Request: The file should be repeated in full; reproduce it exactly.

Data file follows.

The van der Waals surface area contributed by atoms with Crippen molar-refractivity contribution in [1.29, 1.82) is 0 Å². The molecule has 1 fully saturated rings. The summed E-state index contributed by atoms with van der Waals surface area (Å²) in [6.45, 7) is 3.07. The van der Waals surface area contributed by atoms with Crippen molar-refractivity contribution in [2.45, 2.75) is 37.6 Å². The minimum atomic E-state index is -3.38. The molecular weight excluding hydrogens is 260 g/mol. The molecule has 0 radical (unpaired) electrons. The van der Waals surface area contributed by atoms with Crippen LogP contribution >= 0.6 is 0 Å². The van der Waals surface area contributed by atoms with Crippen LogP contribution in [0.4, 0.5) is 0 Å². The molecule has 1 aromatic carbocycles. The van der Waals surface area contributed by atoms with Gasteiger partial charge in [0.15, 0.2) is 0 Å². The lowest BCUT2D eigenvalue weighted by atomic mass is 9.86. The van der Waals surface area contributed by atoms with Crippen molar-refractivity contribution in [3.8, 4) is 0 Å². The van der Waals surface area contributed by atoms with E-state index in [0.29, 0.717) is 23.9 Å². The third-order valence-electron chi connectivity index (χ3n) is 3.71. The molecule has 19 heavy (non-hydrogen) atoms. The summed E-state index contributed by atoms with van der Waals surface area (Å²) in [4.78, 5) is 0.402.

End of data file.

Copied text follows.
The van der Waals surface area contributed by atoms with Crippen molar-refractivity contribution in [1.29, 1.82) is 0 Å². The molecule has 1 fully saturated rings. The summed E-state index contributed by atoms with van der Waals surface area (Å²) in [6.45, 7) is 3.07. The van der Waals surface area contributed by atoms with Crippen molar-refractivity contribution in [2.45, 2.75) is 37.6 Å². The minimum atomic E-state index is -3.38. The molecular weight excluding hydrogens is 260 g/mol. The molecule has 0 radical (unpaired) electrons. The van der Waals surface area contributed by atoms with Crippen LogP contribution >= 0.6 is 0 Å². The van der Waals surface area contributed by atoms with Crippen LogP contribution in [0.4, 0.5) is 0 Å². The molecule has 1 aromatic carbocycles. The van der Waals surface area contributed by atoms with Gasteiger partial charge in [0.15, 0.2) is 0 Å². The lowest BCUT2D eigenvalue weighted by atomic mass is 9.86. The van der Waals surface area contributed by atoms with Crippen molar-refractivity contribution in [3.8, 4) is 0 Å². The van der Waals surface area contributed by atoms with E-state index in [0.29, 0.717) is 23.9 Å². The third-order valence-electron chi connectivity index (χ3n) is 3.71. The molecule has 19 heavy (non-hydrogen) atoms. The summed E-state index contributed by atoms with van der Waals surface area (Å²) in [4.78, 5) is 0.402.